State Channels — What you need to know

State Channels is the next step in blockchain-space technological development.

State Channels allow for entities to communicate with one another and to collectively compute functions that are represented by smart contracts. Much as is the case with any sort of a regular, run-of-the-mill legal contract, an arbiter is needed to prevent any potential malicious behaviour. In this case — we turn to the blockchain itself.

State Channels function and interact with:

  • the node: client connected to the blockchain that can be addressed via an IP address and port
  • the peer: participant in a channel
  • the channel: an off-chain method for two peers to exchange state updates,

Each node can have multiple channels, and a pair of nodes can also have multiple channels between each other, which should be multiplexed over one connection.

An ideal state channel design should be a strict improvement over handling interactions on the chain. In this case, benchmarking metrics are:

  • Privacy
  • Security
  • Speed
  • Cost

While on-chain interactions offer little-to-no privacy — on account of a lack of desire to hide the identity of interacting parties as well as their interactions — State Channels simply reveal that two parties engage in the establishment of a channel as well as the number of coins committed to that channel. Should both parties act in good faith, the specific nature of their interaction stays unrevealed because a mutual closing of a state channel requires no publishing of any state.

So, State Channels are a significant improvement in terms of privacy.

Moreover, State Channels offer a near-identical state of security as regular on-chain transactions do, in terms of:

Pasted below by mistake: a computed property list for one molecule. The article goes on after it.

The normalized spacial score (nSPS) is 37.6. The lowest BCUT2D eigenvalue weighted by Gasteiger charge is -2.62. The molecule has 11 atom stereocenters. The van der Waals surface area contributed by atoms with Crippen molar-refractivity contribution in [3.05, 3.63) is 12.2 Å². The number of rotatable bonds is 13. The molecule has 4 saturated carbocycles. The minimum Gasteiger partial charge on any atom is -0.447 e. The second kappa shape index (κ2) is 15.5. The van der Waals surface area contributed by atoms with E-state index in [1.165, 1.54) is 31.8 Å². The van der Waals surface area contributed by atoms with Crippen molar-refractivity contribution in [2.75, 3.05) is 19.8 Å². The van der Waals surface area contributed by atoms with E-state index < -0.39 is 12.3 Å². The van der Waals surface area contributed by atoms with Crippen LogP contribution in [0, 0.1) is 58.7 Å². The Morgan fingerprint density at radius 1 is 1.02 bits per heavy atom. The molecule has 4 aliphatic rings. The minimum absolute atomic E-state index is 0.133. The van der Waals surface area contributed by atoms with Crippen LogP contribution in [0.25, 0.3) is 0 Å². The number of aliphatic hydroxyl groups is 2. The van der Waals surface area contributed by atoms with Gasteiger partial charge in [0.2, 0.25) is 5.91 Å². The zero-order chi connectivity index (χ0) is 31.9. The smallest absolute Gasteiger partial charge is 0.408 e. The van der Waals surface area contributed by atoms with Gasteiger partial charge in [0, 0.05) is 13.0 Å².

• Liveness: both peers can independently initiate the closing of a channel, and that operation is then processed by the blockchain with the usual assumptions of liveness.
  • Trust-less: since operations need to be signed by both peers and they sign operations based on their view of the state, both parties will only sign operations they agree on and don’t need to trust the other peer.

Opening a state channel incurs normal on-chain latency, but after the state channel has been established, operations can be executed as fast as both peers can process them, which is a major improvement over on-chain interactions.

Using state channels requires at least two on-chain transactions, one for opening and one for closing them. Once a state channel is established, no further on-chain transactions are needed unless a peer wants to withdraw or deposit funds. Even in the case of one-off transactions, it is still worth it to open a channel if there are already other channels — and gains could be acquired by relaying messages.

So, what can one do with a State Channel?

Well, there are use cases aplenty. For example, using it as payment for on-demand services like Pay-Per-View or Pay-Per-Read. Also, there is ample room for utilizing State Channels in big industries, such as gambling.

State Channels are now live as a demo! It is highly recommended to fork it and start building your own games based on æternity State Channels!

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